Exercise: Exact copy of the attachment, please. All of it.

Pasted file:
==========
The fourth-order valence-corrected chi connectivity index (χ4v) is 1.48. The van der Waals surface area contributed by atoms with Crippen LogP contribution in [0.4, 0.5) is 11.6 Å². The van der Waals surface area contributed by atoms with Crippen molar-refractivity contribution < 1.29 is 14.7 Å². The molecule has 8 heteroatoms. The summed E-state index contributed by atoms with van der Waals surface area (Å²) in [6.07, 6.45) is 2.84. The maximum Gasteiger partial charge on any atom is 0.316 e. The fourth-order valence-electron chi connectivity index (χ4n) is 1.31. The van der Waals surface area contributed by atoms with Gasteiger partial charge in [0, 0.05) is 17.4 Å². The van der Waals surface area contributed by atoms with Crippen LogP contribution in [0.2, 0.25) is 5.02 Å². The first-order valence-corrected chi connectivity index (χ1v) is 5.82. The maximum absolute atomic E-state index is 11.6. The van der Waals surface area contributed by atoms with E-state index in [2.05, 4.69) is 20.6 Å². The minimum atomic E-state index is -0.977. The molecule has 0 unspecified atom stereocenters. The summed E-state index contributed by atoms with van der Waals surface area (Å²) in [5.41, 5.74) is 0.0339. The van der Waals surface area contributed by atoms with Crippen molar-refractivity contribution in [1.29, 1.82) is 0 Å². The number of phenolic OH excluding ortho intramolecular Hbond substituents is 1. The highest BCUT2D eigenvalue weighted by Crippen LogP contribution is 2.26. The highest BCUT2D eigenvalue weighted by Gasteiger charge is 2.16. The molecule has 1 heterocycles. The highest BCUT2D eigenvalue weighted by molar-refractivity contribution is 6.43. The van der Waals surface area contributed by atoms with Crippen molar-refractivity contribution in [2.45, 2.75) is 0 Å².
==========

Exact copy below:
The fourth-order valence-corrected chi connectivity index (χ4v) is 1.48. The van der Waals surface area contributed by atoms with Crippen LogP contribution in [0.4, 0.5) is 11.6 Å². The van der Waals surface area contributed by atoms with Crippen molar-refractivity contribution < 1.29 is 14.7 Å². The molecule has 8 heteroatoms. The summed E-state index contributed by atoms with van der Waals surface area (Å²) in [6.07, 6.45) is 2.84. The maximum Gasteiger partial charge on any atom is 0.316 e. The fourth-order valence-electron chi connectivity index (χ4n) is 1.31. The van der Waals surface area contributed by atoms with Gasteiger partial charge in [0, 0.05) is 17.4 Å². The van der Waals surface area contributed by atoms with Crippen LogP contribution in [0.2, 0.25) is 5.02 Å². The first-order valence-corrected chi connectivity index (χ1v) is 5.82. The maximum absolute atomic E-state index is 11.6. The van der Waals surface area contributed by atoms with E-state index in [2.05, 4.69) is 20.6 Å². The minimum atomic E-state index is -0.977. The molecule has 0 unspecified atom stereocenters. The summed E-state index contributed by atoms with van der Waals surface area (Å²) in [5.41, 5.74) is 0.0339. The van der Waals surface area contributed by atoms with Crippen molar-refractivity contribution in [1.29, 1.82) is 0 Å². The number of phenolic OH excluding ortho intramolecular Hbond substituents is 1. The highest BCUT2D eigenvalue weighted by Crippen LogP contribution is 2.26. The highest BCUT2D eigenvalue weighted by Gasteiger charge is 2.16. The molecule has 1 heterocycles. The highest BCUT2D eigenvalue weighted by molar-refractivity contribution is 6.43. The van der Waals surface area contributed by atoms with Crippen molar-refractivity contribution in [2.45, 2.75) is 0 Å².